Short answer test

Monolingual experimental group pre-test (form A) Bilingual experimental group pre-test (form B) Control group pre-test (form A)

M (%) SD (%) First reading 13.18 7.1 Fifth reading 35.9 10.91 M (%) SD (%) 13.93 6.99 38.72 11.02 M (%) SD (%) 15.02 7.2 34.03 8.6

Monolingual experimental group post-test (form B) Bilingual experimental group post-test(form A) Control group post-test (form B)

M (%) SD (%) First reading 36.71 11.32 Fifth reading 55.3 11.61 M (%) SD (%) 40.23 11.02 67.42 11.66 M (%) SD (%) 28.12 10.70 41.20 11.39

On pre-tests, the monolingual and bilingual experimental group and control group perform roughly at the same way. On the short answer pre-test, the control group used a greater percentage of the total possible propositions to answer items (M = 15.02%) on the first reading than the monolingual

experimental group (M = 13.18%) and bilingual experimental group (M = 13.93%). Although this difference was not statistically significant, on the fifth reading, bilingual performance M =38.72% was higher than both monolingual and control group (monolingual experimental group M =35.9%; control group M = 34.3%). The monolingual performance was higher than control group but these differences are not statistically significant.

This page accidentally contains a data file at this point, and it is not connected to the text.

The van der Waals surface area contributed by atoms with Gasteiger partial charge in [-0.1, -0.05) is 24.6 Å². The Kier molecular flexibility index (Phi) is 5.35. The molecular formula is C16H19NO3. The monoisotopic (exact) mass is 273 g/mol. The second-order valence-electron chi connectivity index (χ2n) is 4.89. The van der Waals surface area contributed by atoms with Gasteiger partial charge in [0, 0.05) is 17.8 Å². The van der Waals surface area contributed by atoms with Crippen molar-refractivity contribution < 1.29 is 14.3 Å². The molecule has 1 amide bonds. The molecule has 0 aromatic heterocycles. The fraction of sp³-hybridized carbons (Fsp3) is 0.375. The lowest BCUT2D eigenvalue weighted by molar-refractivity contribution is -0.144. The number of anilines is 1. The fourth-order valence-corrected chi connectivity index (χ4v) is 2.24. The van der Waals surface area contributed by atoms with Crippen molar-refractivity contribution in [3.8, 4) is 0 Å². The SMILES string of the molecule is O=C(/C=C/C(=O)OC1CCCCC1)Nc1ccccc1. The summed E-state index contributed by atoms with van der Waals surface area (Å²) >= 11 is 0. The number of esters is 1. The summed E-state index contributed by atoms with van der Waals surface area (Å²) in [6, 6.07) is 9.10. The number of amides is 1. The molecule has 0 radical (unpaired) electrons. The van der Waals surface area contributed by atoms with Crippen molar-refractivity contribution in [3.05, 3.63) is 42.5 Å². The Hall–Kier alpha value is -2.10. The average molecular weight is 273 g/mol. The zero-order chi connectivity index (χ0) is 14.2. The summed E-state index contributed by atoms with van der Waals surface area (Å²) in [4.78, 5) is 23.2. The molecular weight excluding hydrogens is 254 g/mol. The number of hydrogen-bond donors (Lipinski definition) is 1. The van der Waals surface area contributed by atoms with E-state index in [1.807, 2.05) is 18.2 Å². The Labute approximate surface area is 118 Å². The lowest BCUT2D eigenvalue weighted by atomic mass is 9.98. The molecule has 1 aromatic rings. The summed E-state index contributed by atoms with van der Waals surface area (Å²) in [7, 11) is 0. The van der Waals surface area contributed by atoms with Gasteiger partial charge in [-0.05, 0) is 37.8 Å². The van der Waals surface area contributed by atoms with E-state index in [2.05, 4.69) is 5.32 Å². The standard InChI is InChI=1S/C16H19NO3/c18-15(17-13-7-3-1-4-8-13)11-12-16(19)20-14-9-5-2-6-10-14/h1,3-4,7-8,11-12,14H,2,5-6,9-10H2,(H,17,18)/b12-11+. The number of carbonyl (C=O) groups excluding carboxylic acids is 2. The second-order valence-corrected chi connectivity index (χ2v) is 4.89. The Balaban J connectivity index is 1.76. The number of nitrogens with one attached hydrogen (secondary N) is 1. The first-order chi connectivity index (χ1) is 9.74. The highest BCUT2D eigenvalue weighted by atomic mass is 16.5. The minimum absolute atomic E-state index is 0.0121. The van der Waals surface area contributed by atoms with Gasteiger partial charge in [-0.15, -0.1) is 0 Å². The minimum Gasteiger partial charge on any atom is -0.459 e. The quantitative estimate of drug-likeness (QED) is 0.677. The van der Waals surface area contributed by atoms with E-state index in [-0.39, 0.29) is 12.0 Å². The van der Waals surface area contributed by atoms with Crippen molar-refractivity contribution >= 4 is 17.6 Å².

At the end of the study, in general the experimental groups did better than the control group. On the first reading of the short answer post-test, the bilingual group used 40.23% of the propositions to answer test items while the monolingual experimental group used a mean of 36.71%, and control group 28.12 %, here again result shows that bilingual performance is higher than monolingual and control group, although again this differences are not statistically significant.

On the fifth reading short answer post-test, the bilingual group used 67.42% of the propositions to answer test items while the monolingual experimental group used a mean of 55.3%, and control group 41.20%, here again result shows that bilingual performance is higher than monolingual and control group and it was not surprising that these differences are statistically significant, since p < .05 (F = 91.03, df = 1).

5. Conclusion

This report describes an 8-week quasi-experimental RR study carried out with monolingual and bilingual university level Iranian learners of English using improved reading comprehension testing procedures. It was found that RR in general was effective in increasing reading fluency and comprehension among experimental group in comparison with control group which does not receive any reading treatment. This finding is not in line with other previous studied which have failed to report reading comprehension gains from repeated reading (e.g. Taguchi and Gorsuch, 2002; Taguchi et al.; 2004). Since repetition is a critical element in RR method, experimental group take more advantage of this element, during post-test and comprehend more than control group. The significant finding of this study is that bilinguals gain better comprehension ability than monolinguals but concerning fluency no specific differences were found between monolinguals and bilinguals performances. So it is logical to posit this fact that in FL setting RR is an effective method to help readers especially bilinguals to become independent.